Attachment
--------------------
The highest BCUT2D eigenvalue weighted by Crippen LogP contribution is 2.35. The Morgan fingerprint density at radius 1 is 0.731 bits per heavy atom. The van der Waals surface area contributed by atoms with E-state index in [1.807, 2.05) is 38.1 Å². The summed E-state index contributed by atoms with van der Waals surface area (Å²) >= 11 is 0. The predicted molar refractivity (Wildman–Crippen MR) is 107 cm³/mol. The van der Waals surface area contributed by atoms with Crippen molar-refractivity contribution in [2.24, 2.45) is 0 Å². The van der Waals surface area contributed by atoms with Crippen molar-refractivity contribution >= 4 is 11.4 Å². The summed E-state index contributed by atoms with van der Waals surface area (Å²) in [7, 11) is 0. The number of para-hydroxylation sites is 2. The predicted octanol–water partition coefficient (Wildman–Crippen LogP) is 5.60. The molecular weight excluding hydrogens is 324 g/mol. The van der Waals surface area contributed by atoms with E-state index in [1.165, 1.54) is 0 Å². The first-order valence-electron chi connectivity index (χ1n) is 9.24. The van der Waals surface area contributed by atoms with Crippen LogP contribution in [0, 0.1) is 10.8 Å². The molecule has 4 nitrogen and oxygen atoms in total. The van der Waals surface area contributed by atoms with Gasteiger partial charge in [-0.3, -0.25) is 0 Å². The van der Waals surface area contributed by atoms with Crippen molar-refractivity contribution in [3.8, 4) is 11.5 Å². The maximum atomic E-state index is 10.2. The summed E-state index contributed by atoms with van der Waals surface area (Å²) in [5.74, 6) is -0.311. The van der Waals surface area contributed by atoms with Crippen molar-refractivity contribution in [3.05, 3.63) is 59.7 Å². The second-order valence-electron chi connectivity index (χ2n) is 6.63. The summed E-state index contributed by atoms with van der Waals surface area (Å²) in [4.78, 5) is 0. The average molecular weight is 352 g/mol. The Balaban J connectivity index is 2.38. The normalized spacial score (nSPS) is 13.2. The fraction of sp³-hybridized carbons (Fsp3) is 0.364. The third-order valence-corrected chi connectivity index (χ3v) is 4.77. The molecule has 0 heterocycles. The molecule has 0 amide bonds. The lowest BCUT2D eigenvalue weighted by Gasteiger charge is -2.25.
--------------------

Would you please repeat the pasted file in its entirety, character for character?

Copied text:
The highest BCUT2D eigenvalue weighted by Crippen LogP contribution is 2.35. The Morgan fingerprint density at radius 1 is 0.731 bits per heavy atom. The van der Waals surface area contributed by atoms with E-state index in [1.807, 2.05) is 38.1 Å². The summed E-state index contributed by atoms with van der Waals surface area (Å²) >= 11 is 0. The predicted molar refractivity (Wildman–Crippen MR) is 107 cm³/mol. The van der Waals surface area contributed by atoms with Crippen molar-refractivity contribution in [2.24, 2.45) is 0 Å². The van der Waals surface area contributed by atoms with Crippen molar-refractivity contribution >= 4 is 11.4 Å². The summed E-state index contributed by atoms with van der Waals surface area (Å²) in [7, 11) is 0. The number of para-hydroxylation sites is 2. The predicted octanol–water partition coefficient (Wildman–Crippen LogP) is 5.60. The molecular weight excluding hydrogens is 324 g/mol. The van der Waals surface area contributed by atoms with E-state index in [1.165, 1.54) is 0 Å². The first-order valence-electron chi connectivity index (χ1n) is 9.24. The van der Waals surface area contributed by atoms with Crippen LogP contribution in [0, 0.1) is 10.8 Å². The molecule has 4 nitrogen and oxygen atoms in total. The van der Waals surface area contributed by atoms with Gasteiger partial charge in [-0.3, -0.25) is 0 Å². The van der Waals surface area contributed by atoms with Crippen molar-refractivity contribution in [3.8, 4) is 11.5 Å². The maximum atomic E-state index is 10.2. The summed E-state index contributed by atoms with van der Waals surface area (Å²) in [5.74, 6) is -0.311. The van der Waals surface area contributed by atoms with Crippen molar-refractivity contribution in [3.05, 3.63) is 59.7 Å². The second-order valence-electron chi connectivity index (χ2n) is 6.63. The summed E-state index contributed by atoms with van der Waals surface area (Å²) in [4.78, 5) is 0. The average molecular weight is 352 g/mol. The Balaban J connectivity index is 2.38. The normalized spacial score (nSPS) is 13.2. The fraction of sp³-hybridized carbons (Fsp3) is 0.364. The third-order valence-corrected chi connectivity index (χ3v) is 4.77. The molecule has 0 heterocycles. The molecule has 0 amide bonds. The lowest BCUT2D eigenvalue weighted by Gasteiger charge is -2.25.